The only possible standard is the rigid assumption that each pupil must receive the same dollar expenditures. Expenses are not, however, the exclusive yardstick of a child's educational needs. Deprived pupils need more aid than fortunate *336 ones.[35] Moreover, a dollar spent in a small district may provide less education than one used in a large district. As stated above, costs vary substantially throughout the state. The desirability of a certain degree of local experimentation and local autonomy in education also indicates the impracticability of a single, simple formula. Effective, efficient administration necessitates decentralization so that local personnel, familiar with the immediate needs, can administer the school system. As new teaching methods are devised and as urban growth demands changed patterns of instruction, the only realistic way the state can adjust is through legislative study, discussion and continuing revision of the controlling statutes. Even if there were some guidelines available to the judiciary, the courts simply cannot provide the empirical research and consultation necessary for intelligent educational planning.[36] As early as 1919 Mr. Justice Holmes explained that "the Fourteenth Amendment is not a pedagogical requirement of the impracticable." Dominion Hotel v. Arizona, 249 U.S. 265, 268, 39 S. Ct. 273, 274, 63 L. Ed. 597 (1919).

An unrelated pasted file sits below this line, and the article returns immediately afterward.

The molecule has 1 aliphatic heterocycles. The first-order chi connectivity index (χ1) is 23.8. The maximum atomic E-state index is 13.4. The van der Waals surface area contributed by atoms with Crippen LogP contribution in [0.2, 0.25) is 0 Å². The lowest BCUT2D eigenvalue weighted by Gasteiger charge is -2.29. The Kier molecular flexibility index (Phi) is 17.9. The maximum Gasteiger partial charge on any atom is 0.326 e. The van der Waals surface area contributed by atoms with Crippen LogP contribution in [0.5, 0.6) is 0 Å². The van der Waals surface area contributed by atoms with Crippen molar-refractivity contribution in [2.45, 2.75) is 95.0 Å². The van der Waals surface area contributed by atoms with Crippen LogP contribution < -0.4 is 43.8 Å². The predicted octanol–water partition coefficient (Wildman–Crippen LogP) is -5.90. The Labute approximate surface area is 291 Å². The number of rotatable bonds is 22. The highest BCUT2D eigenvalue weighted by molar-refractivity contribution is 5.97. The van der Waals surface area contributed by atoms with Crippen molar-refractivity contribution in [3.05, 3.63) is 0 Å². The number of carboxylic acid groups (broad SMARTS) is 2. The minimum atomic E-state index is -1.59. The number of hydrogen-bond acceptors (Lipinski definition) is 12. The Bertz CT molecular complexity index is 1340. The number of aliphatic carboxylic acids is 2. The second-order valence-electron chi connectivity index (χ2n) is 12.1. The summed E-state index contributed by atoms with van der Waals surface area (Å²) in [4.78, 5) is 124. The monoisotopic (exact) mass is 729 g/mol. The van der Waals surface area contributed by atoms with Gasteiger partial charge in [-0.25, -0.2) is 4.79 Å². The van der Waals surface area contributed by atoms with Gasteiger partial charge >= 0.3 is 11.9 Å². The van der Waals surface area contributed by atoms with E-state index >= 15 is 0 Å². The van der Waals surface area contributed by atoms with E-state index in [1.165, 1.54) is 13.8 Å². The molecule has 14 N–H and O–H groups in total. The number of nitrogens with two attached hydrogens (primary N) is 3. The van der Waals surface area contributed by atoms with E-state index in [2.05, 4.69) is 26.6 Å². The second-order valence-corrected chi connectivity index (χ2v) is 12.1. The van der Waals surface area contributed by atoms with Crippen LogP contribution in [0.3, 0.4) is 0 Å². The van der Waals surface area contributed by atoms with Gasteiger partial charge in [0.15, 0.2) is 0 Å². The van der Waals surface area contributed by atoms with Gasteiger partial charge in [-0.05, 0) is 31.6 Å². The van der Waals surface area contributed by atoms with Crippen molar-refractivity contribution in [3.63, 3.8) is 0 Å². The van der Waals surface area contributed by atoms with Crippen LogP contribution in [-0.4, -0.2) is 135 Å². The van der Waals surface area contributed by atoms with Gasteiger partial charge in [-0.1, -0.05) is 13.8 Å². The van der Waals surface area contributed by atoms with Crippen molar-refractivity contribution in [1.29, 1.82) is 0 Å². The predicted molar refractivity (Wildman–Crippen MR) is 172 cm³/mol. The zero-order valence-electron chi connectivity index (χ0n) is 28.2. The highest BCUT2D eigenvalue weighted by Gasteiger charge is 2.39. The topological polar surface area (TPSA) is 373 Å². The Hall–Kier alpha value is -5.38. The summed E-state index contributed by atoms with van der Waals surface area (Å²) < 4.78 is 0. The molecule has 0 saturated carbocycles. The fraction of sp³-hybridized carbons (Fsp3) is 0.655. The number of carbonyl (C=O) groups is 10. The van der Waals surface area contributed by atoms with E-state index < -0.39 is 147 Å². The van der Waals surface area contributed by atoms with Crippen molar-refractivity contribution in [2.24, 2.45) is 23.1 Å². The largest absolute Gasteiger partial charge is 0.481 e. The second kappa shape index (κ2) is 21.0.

Plaintiffs have assumed that requiring expenditures to be related to the needs of the students will result in better education for deprived students without a corresponding decrease in the quality of education now offered by the affluent districts. The more money the latter districts must supply to the former, however, the less incentive the well-to-do will have to raise their tax rates. If the quality of good public schools declines, affluent children have the option to attend private schools,[37] thus completely eliminating the need for the wealthy to raise taxes.[38]

 
V. Conclusion.

The present Illinois scheme for financing public education reflects a rational policy consistent with the mandate of the Illinois Constitution. Unequal educational expenditures per student, based upon the variable property values and tax rates of local school districts, do not amount to an invidious discrimination. Moreover, the statutes which permit these unequal expenditures on a district to district basis are neither arbitrary nor unreasonable.

There is no Constitutional requirement that public school expenditures be made only on the basis of pupils' educational needs without regard to the financial strength of local school districts. Nor does the Constitution establish the rigid guideline of equal dollar expenditures for each student.

Illinois' General Assembly has already recognized the need for additional educational funds to provide all students a good education. Furthermore, the legislative School Problems Commission assures a continuing and comprehensive study of the public schools' financial problems. If other changes are needed *337 in the present system, they should be sought in the legislature and not in the courts. Plaintiffs have stated no grounds for judicial relief, and this cause must be dismissed.